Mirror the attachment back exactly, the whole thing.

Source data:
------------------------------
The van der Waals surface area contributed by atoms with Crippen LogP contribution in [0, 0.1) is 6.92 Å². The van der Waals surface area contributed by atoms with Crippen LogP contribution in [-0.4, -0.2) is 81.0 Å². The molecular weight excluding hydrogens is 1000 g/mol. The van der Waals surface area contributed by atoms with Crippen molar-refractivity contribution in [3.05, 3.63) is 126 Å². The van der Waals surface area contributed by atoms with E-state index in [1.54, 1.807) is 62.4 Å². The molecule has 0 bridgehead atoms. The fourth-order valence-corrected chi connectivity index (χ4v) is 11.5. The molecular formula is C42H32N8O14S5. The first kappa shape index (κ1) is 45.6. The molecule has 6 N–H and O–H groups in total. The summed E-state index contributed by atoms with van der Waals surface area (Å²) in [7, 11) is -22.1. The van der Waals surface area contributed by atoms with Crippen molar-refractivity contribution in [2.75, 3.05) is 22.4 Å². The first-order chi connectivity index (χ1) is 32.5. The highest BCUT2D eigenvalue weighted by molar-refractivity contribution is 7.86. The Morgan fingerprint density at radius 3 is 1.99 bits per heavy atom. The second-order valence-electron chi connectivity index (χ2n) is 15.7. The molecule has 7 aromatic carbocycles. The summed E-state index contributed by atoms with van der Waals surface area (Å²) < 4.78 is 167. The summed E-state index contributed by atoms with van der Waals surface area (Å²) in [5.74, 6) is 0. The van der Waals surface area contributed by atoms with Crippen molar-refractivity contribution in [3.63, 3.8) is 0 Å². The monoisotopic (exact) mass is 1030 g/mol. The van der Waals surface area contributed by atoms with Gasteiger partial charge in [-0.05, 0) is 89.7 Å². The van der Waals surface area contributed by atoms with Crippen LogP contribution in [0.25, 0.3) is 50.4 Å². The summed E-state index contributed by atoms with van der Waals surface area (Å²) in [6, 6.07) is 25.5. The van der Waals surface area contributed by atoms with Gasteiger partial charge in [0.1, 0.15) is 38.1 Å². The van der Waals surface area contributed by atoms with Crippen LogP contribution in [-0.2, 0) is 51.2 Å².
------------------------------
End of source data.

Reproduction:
The van der Waals surface area contributed by atoms with Crippen LogP contribution in [0, 0.1) is 6.92 Å². The van der Waals surface area contributed by atoms with Crippen LogP contribution in [-0.4, -0.2) is 81.0 Å². The molecular weight excluding hydrogens is 1000 g/mol. The van der Waals surface area contributed by atoms with Crippen molar-refractivity contribution in [3.05, 3.63) is 126 Å². The van der Waals surface area contributed by atoms with E-state index in [1.54, 1.807) is 62.4 Å². The molecule has 0 bridgehead atoms. The fourth-order valence-corrected chi connectivity index (χ4v) is 11.5. The molecular formula is C42H32N8O14S5. The first kappa shape index (κ1) is 45.6. The molecule has 6 N–H and O–H groups in total. The summed E-state index contributed by atoms with van der Waals surface area (Å²) in [7, 11) is -22.1. The van der Waals surface area contributed by atoms with Crippen molar-refractivity contribution in [2.75, 3.05) is 22.4 Å². The first-order chi connectivity index (χ1) is 32.5. The highest BCUT2D eigenvalue weighted by molar-refractivity contribution is 7.86. The Morgan fingerprint density at radius 3 is 1.99 bits per heavy atom. The second-order valence-electron chi connectivity index (χ2n) is 15.7. The molecule has 7 aromatic carbocycles. The summed E-state index contributed by atoms with van der Waals surface area (Å²) < 4.78 is 167. The summed E-state index contributed by atoms with van der Waals surface area (Å²) in [5.74, 6) is 0. The van der Waals surface area contributed by atoms with Crippen molar-refractivity contribution in [3.63, 3.8) is 0 Å². The monoisotopic (exact) mass is 1030 g/mol. The van der Waals surface area contributed by atoms with Gasteiger partial charge in [-0.05, 0) is 89.7 Å². The van der Waals surface area contributed by atoms with Crippen LogP contribution in [0.25, 0.3) is 50.4 Å². The summed E-state index contributed by atoms with van der Waals surface area (Å²) in [6, 6.07) is 25.5. The van der Waals surface area contributed by atoms with Gasteiger partial charge in [0.1, 0.15) is 38.1 Å². The van der Waals surface area contributed by atoms with Crippen LogP contribution in [-0.2, 0) is 51.2 Å².